There are a number of other decorations you can use in addition to element size and color (we also support border, shadow, and bullseye) to differentiate between elements. We'll use the element border to visualize the relative population growth among states.

You have control over a number of different properties for the element border:

  • border-width
  • border-color
  • border-opacity

By using these properties and the scale() function, we can add borders to each element where the width of the border is determined by the population growth for each state.

state {  
  border-width: scale("relative growth", 1, 80);
  border-color: inherit;
  border-opacity: 0.4;
}

Using label templates to add growth percentage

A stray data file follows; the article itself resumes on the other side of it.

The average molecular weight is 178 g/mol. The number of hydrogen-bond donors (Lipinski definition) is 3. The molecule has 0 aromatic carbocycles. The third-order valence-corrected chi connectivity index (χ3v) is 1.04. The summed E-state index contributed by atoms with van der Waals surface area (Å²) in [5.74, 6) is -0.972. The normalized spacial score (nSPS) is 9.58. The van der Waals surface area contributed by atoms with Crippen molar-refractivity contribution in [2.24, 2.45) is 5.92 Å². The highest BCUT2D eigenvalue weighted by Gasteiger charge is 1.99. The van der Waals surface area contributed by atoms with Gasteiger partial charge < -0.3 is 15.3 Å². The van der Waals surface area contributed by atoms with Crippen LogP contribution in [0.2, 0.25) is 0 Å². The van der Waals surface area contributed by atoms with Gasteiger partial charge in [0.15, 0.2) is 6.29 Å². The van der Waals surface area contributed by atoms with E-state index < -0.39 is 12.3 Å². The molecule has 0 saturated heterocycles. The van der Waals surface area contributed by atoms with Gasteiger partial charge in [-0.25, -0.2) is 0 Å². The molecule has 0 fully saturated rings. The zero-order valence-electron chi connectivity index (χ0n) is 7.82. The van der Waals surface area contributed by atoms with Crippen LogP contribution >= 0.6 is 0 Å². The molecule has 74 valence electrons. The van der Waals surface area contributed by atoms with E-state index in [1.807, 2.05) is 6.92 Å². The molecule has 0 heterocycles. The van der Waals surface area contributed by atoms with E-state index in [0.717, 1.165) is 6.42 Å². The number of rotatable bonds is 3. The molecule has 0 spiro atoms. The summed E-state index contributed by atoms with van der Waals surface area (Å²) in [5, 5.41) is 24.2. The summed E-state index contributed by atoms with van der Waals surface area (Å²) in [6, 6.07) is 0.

To make the map even easier to understand at a glance, we'll also add the growth percentage to the label using label templates.

state {  
  label: "{{label}}  {{percentage change}}";
}

By using a double space between {{label}} and {{percentage change}}, we can force a line break so that the percentage is always below the name of the state.

Note: Kumu doesn't yet support an explicit "percentage" field format so we ended up needing to add an additional field which included the % symbol in the data itself.

Adding controls to showcase by region

We're almost finished, but it might be nice to make it easier for users to showcase each of the regions. Luckily there's a control for that!

We'll use the showcase control to add labels for each region:

@controls {
  top {
    showcase {
      by: "region";
      as: labels;